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In high tech Britain, new homes still being built with ultra-slow broadband

One in five new-builds only has access to slowest technology, according to survey by Broadband Genie.

Richard Reed

A “significant” number of new homes are still being build with internet access that is “barely fit for purpose”, according to a broadband comparison site.

Broadband Genie examined 3,044 postcodes for new-build properties registered between July 2019 and April 2020 to see what kind of fixed-line broadband was available.

Traditional ADSL broadband is slow by modern standards, with an average speed in the region of just 10Mb per second.

Broadband Genie says almost everyone should now be getting access to FTTC fibre – where high speed fibre runs to the roadside cabinet, but the connection to the house is still copper phone wires – with average speeds of roughly 65Mb.

New technology

New technology such as G.fast tweaks the signal through the copper wires and is capable of offering speeds of up to 300Mb, though it is only available to homes within roughly 500 metres of cabinet.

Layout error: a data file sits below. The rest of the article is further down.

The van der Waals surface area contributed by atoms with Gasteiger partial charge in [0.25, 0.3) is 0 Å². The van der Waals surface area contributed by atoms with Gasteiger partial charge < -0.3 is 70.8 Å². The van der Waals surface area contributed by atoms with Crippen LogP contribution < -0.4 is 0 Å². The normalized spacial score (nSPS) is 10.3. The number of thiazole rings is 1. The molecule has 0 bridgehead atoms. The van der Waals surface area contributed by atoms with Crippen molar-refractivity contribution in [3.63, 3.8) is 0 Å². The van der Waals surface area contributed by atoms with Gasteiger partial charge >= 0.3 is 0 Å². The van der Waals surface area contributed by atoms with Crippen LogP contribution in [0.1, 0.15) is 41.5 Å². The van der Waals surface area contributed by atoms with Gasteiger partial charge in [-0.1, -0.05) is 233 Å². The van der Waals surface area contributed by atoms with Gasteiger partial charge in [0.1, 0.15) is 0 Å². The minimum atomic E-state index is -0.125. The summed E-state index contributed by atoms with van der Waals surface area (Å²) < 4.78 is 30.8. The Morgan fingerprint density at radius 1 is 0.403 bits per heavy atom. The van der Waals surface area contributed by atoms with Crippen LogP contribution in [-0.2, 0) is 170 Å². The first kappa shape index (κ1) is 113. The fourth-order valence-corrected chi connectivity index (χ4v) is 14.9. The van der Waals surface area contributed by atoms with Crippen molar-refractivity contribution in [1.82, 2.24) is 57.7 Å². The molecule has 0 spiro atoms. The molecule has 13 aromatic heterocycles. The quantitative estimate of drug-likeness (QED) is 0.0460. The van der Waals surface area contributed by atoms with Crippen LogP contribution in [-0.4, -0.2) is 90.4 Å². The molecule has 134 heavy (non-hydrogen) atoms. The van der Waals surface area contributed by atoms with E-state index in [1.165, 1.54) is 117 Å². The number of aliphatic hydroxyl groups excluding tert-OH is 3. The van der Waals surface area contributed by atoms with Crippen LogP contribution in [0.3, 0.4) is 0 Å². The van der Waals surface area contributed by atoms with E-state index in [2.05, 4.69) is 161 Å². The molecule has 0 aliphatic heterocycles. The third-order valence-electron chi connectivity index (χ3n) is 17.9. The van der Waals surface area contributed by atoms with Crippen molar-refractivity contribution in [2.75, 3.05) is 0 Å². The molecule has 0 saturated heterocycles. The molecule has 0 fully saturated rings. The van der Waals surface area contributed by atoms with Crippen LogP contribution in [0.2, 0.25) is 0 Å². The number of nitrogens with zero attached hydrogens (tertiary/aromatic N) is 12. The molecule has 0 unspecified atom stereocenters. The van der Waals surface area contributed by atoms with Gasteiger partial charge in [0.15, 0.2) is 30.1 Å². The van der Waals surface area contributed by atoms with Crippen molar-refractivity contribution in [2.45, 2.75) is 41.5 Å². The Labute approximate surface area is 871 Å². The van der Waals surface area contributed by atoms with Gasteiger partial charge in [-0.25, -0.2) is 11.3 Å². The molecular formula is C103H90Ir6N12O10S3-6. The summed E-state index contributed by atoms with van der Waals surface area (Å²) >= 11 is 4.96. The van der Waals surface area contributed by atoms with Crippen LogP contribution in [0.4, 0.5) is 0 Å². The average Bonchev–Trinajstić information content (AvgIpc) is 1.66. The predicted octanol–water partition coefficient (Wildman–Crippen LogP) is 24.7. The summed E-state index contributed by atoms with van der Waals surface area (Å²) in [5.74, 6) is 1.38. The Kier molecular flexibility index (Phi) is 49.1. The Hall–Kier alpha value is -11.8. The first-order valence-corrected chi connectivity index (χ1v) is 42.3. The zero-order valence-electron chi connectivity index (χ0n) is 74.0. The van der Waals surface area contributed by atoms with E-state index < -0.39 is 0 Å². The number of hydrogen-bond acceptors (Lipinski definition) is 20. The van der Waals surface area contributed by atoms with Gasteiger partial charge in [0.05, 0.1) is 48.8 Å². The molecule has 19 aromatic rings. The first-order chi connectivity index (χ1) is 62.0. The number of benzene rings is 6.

Traditionally, cable companies such as Virgin Media have also used fibre technology, but the connection to the home was via co-axial cable rather than phone wires, offering speeds of up to 350Mb.

The holy grail is fibre direct to the home – known as FTTH or FTTP – which in theory can offer speeds of 1Gb per second.

The Broadband Genie survey found that only just over half (57%) of new-build homes were getting FTTP, while only 8% were connected to Virgin Media.

Slowest technology

Even worse, roughly one in five new-build homes (19%) were restricted to ADSL, the oldest and slowest technology of all.

The government is planning to put new regulations in place next year which will mean that developers are legally required to install high-quality digital infrastructure from the outset and ensure broadband companies are on board before the first brick is laid.

However the move is too late for the many thousands of new-build home-owners and businesses that could have benefited had such measures being introduced sooner.

Liam McAvoy, senior director of business development at full-fibre ISP Hyperoptic, said: “It is unacceptable that one five new build homes is being built without access to full fibre.

“It makes no sense to build a property and only provide the building with access to yesterday’s technology that isn’t future-proofed and can’t scale with bandwidth demands.

“Full-fibre connectivity should now be an essential component of the build process. It’s time that the industry gets up to speed on having full fibre installed in a new build, from day one.”

September 28, 2020

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